Re: Can we pull KDE?
> David Welton writes:
> > Communicating with them seems like a first step.
> I wrote:
> > Seems to me that the first step is getting a legal opinion from a real
> > lawyer. Is there any possibility at all of doing so?
> Phil writes:
> > Why ?
> So that we will have a solid basis for a decision and an unquestionable
> response to the inevitable flames and accusations. We presently have at
> least three conflicting 'legal' opinions from at least three different
> non-lawyers. Don't you think it would be a good idea to resolve this with
> an opinion from someone who actually knows the law?
That's why I was saying that legal opinion is irrelevant.
You're going to need a lawyer who is a specialist in software and IP law to
get a useful opinion on this, and even then it will probably only be relevant
to one jurisdiction.
To approach this question from a different angle:
Does anyone here applaud what KDE have done w.r.t. licensing ?
I would assume that anyone that has actually examined the GPL would find
their use of it somewhere between misguided and reprehensible.
There are plenty of other licenses, which would serve their purpose, but they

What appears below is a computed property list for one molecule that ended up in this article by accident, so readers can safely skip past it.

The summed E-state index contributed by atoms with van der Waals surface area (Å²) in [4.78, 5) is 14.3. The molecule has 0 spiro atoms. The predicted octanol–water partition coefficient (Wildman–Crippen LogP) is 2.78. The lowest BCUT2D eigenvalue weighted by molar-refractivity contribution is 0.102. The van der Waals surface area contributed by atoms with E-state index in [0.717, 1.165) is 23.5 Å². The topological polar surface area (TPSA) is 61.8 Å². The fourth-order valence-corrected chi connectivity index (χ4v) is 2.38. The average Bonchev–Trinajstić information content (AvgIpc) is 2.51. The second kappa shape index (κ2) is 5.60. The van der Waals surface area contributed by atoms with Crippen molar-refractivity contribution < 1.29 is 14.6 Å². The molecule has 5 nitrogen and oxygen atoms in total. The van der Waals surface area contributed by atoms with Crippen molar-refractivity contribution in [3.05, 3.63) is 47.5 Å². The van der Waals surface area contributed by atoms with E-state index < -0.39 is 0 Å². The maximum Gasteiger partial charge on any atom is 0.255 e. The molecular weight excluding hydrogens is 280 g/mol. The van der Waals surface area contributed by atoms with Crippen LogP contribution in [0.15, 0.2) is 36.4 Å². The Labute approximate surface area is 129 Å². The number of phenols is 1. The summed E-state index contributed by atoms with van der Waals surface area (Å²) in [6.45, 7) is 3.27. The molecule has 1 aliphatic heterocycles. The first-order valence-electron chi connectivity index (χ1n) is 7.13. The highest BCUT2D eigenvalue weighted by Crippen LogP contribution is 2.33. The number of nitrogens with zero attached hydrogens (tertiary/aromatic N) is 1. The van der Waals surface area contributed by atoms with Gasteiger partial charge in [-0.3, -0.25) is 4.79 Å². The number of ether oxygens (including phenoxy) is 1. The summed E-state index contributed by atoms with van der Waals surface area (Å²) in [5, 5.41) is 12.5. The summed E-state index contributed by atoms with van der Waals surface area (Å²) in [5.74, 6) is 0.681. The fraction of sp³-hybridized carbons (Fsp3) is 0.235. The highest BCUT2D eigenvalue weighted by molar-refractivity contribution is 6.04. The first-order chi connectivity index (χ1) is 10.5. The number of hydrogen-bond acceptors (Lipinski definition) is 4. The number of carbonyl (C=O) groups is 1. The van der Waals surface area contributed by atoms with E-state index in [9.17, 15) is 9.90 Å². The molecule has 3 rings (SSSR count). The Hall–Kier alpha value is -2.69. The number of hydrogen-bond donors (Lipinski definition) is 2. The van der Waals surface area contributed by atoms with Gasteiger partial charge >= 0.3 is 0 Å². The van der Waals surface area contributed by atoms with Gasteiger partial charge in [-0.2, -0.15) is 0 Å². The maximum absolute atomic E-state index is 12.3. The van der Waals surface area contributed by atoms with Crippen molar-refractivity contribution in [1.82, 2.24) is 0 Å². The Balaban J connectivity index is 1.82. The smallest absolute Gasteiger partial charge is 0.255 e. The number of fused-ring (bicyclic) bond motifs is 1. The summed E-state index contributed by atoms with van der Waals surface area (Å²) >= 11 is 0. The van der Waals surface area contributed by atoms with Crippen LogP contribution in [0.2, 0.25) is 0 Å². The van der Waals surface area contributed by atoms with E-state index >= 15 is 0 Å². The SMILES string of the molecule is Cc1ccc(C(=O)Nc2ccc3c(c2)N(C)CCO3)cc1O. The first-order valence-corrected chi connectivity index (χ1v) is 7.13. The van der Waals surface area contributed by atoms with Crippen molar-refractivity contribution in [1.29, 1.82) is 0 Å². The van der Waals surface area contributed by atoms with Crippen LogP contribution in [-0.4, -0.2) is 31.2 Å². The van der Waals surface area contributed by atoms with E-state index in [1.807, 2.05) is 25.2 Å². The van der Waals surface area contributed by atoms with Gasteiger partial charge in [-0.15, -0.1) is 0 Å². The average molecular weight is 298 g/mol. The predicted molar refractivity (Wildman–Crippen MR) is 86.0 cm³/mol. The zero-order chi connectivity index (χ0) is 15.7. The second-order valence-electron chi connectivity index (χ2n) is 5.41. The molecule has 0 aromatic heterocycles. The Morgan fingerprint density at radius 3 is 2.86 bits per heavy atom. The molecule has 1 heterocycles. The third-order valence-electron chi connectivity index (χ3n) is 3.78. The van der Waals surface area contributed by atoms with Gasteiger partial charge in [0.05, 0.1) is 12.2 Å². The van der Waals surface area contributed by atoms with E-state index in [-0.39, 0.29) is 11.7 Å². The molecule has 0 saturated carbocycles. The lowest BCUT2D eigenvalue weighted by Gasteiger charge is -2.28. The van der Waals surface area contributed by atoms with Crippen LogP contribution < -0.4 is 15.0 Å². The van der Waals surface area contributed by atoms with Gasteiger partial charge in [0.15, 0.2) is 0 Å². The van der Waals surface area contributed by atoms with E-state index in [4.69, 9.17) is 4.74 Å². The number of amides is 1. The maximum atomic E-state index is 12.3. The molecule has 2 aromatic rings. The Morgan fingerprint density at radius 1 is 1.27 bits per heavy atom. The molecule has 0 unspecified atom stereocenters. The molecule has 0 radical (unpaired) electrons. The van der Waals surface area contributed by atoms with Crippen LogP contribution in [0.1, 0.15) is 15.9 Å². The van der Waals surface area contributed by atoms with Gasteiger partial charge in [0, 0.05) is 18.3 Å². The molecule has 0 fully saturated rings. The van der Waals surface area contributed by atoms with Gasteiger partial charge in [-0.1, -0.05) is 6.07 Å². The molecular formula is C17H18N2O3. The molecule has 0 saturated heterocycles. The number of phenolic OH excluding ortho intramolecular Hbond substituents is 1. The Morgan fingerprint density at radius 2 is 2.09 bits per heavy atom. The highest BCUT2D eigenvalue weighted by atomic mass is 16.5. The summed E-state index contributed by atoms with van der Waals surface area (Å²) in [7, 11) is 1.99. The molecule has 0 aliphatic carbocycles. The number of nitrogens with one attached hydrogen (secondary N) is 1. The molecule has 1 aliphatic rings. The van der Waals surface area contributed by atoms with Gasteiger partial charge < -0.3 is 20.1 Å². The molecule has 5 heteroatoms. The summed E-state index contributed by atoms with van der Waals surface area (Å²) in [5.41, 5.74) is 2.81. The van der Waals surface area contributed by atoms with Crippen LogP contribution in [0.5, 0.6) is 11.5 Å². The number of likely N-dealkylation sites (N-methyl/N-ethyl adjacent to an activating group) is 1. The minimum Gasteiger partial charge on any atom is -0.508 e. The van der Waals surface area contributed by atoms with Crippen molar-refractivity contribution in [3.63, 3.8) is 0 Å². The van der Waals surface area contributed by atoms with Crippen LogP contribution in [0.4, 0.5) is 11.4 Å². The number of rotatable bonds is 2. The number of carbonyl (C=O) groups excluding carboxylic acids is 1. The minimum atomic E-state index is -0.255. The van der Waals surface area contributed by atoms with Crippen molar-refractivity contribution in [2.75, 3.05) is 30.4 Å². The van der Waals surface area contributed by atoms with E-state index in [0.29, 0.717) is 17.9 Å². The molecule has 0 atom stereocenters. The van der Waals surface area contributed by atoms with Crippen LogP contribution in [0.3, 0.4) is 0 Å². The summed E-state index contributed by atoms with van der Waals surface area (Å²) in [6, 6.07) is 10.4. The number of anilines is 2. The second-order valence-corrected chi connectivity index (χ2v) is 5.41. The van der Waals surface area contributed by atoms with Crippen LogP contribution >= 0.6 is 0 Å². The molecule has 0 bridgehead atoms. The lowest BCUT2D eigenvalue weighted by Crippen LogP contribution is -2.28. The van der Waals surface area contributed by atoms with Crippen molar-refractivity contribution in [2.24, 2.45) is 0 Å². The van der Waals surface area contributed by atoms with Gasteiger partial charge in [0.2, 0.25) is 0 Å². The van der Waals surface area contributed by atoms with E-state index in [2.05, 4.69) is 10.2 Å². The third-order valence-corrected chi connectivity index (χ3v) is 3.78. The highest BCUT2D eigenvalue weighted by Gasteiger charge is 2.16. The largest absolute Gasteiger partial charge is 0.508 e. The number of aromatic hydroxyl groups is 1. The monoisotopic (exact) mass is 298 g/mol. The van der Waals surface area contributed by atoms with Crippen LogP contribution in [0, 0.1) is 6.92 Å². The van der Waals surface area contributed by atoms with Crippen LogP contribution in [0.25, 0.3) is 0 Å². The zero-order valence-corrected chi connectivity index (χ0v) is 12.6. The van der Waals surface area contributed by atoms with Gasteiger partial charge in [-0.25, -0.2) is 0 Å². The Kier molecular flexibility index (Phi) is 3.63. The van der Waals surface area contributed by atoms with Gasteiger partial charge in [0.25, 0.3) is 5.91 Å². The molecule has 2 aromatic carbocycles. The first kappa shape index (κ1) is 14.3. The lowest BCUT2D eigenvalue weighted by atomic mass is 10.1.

don't think licenses are important (they are pretty blase' about the licensing
of other people's code too, which really is reprehensible)
I see it as our duty to educate them, and talking does not seem to be having
the desired effect, so the only other sanction we have is to stop carrying
Hopefully this will result in them fixing their ways, so everyone can live
happily ever after.
The alternative, is to have this argument simmer forever (there are some here,
myself included, who think this is important enough not to drop it).
Those who seem to think that licenses are not important, make me wonder why
they are involved with Debian in the first place.
The DFSG is what defines Debian after all, and it is all about licenses.
Licensing conditions are at the heart of what Debian is, and KDE's use of the
GPL is a cancerous tumour on that heart. I say ``Cut it out!''